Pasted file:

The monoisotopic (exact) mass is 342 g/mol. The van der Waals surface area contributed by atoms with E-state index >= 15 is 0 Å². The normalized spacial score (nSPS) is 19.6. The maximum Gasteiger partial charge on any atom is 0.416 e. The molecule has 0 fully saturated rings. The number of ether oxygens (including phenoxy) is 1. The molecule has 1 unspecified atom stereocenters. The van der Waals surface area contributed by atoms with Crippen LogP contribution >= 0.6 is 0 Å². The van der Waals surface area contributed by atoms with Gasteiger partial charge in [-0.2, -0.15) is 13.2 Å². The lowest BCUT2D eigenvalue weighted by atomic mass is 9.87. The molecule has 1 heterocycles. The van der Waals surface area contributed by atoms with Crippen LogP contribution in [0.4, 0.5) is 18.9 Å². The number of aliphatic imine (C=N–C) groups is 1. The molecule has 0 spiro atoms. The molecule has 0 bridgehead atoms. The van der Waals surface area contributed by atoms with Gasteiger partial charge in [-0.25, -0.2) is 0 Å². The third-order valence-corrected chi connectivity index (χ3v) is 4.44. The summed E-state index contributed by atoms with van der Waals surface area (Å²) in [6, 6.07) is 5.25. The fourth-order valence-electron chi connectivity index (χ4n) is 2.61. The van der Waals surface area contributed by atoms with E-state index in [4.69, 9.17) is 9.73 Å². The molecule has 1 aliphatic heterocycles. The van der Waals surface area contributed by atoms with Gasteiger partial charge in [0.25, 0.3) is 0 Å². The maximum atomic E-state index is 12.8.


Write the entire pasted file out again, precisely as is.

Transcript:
The monoisotopic (exact) mass is 342 g/mol. The van der Waals surface area contributed by atoms with E-state index >= 15 is 0 Å². The normalized spacial score (nSPS) is 19.6. The maximum Gasteiger partial charge on any atom is 0.416 e. The molecule has 0 fully saturated rings. The number of ether oxygens (including phenoxy) is 1. The molecule has 1 unspecified atom stereocenters. The van der Waals surface area contributed by atoms with Crippen LogP contribution >= 0.6 is 0 Å². The van der Waals surface area contributed by atoms with Gasteiger partial charge in [-0.2, -0.15) is 13.2 Å². The lowest BCUT2D eigenvalue weighted by atomic mass is 9.87. The molecule has 1 heterocycles. The van der Waals surface area contributed by atoms with Crippen LogP contribution in [0.4, 0.5) is 18.9 Å². The number of aliphatic imine (C=N–C) groups is 1. The molecule has 0 spiro atoms. The molecule has 0 bridgehead atoms. The van der Waals surface area contributed by atoms with Gasteiger partial charge in [-0.25, -0.2) is 0 Å². The third-order valence-corrected chi connectivity index (χ3v) is 4.44. The summed E-state index contributed by atoms with van der Waals surface area (Å²) in [6, 6.07) is 5.25. The fourth-order valence-electron chi connectivity index (χ4n) is 2.61. The van der Waals surface area contributed by atoms with E-state index in [4.69, 9.17) is 9.73 Å². The molecule has 1 aliphatic heterocycles. The van der Waals surface area contributed by atoms with Gasteiger partial charge in [0.25, 0.3) is 0 Å². The maximum atomic E-state index is 12.8.